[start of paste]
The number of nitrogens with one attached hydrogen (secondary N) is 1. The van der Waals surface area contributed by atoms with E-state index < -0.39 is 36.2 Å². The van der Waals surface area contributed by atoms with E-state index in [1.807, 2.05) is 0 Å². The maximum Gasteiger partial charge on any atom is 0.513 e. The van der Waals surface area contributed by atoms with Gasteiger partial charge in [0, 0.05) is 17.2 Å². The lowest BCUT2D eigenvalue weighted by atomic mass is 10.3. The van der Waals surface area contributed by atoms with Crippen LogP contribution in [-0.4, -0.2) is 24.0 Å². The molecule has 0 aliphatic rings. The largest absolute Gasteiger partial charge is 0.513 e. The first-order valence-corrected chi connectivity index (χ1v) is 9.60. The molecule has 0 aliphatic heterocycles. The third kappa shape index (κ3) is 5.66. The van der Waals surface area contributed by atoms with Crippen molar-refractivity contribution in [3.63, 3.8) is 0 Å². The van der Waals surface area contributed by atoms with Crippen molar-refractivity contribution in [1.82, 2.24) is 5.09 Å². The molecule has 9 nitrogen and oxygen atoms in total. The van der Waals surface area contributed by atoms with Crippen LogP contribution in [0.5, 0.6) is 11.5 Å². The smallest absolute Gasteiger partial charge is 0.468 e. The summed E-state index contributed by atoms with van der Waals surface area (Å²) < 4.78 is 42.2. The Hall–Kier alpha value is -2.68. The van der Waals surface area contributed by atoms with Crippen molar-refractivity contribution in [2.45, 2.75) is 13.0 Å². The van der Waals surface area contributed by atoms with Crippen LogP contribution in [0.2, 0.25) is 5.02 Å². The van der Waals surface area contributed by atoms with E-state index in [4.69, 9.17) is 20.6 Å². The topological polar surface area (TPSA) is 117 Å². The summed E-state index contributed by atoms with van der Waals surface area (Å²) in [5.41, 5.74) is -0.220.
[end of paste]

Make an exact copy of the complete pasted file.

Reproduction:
The number of nitrogens with one attached hydrogen (secondary N) is 1. The van der Waals surface area contributed by atoms with E-state index < -0.39 is 36.2 Å². The van der Waals surface area contributed by atoms with E-state index in [1.807, 2.05) is 0 Å². The maximum Gasteiger partial charge on any atom is 0.513 e. The van der Waals surface area contributed by atoms with Gasteiger partial charge in [0, 0.05) is 17.2 Å². The lowest BCUT2D eigenvalue weighted by atomic mass is 10.3. The van der Waals surface area contributed by atoms with Crippen LogP contribution in [-0.4, -0.2) is 24.0 Å². The molecule has 0 aliphatic rings. The largest absolute Gasteiger partial charge is 0.513 e. The first-order valence-corrected chi connectivity index (χ1v) is 9.60. The molecule has 0 aliphatic heterocycles. The third kappa shape index (κ3) is 5.66. The van der Waals surface area contributed by atoms with Crippen molar-refractivity contribution in [3.63, 3.8) is 0 Å². The van der Waals surface area contributed by atoms with Crippen molar-refractivity contribution in [1.82, 2.24) is 5.09 Å². The molecule has 9 nitrogen and oxygen atoms in total. The van der Waals surface area contributed by atoms with Crippen LogP contribution in [0.5, 0.6) is 11.5 Å². The smallest absolute Gasteiger partial charge is 0.468 e. The summed E-state index contributed by atoms with van der Waals surface area (Å²) < 4.78 is 42.2. The Hall–Kier alpha value is -2.68. The van der Waals surface area contributed by atoms with Crippen molar-refractivity contribution in [2.45, 2.75) is 13.0 Å². The van der Waals surface area contributed by atoms with Crippen LogP contribution in [0.2, 0.25) is 5.02 Å². The van der Waals surface area contributed by atoms with E-state index in [4.69, 9.17) is 20.6 Å². The topological polar surface area (TPSA) is 117 Å². The summed E-state index contributed by atoms with van der Waals surface area (Å²) in [5.41, 5.74) is -0.220.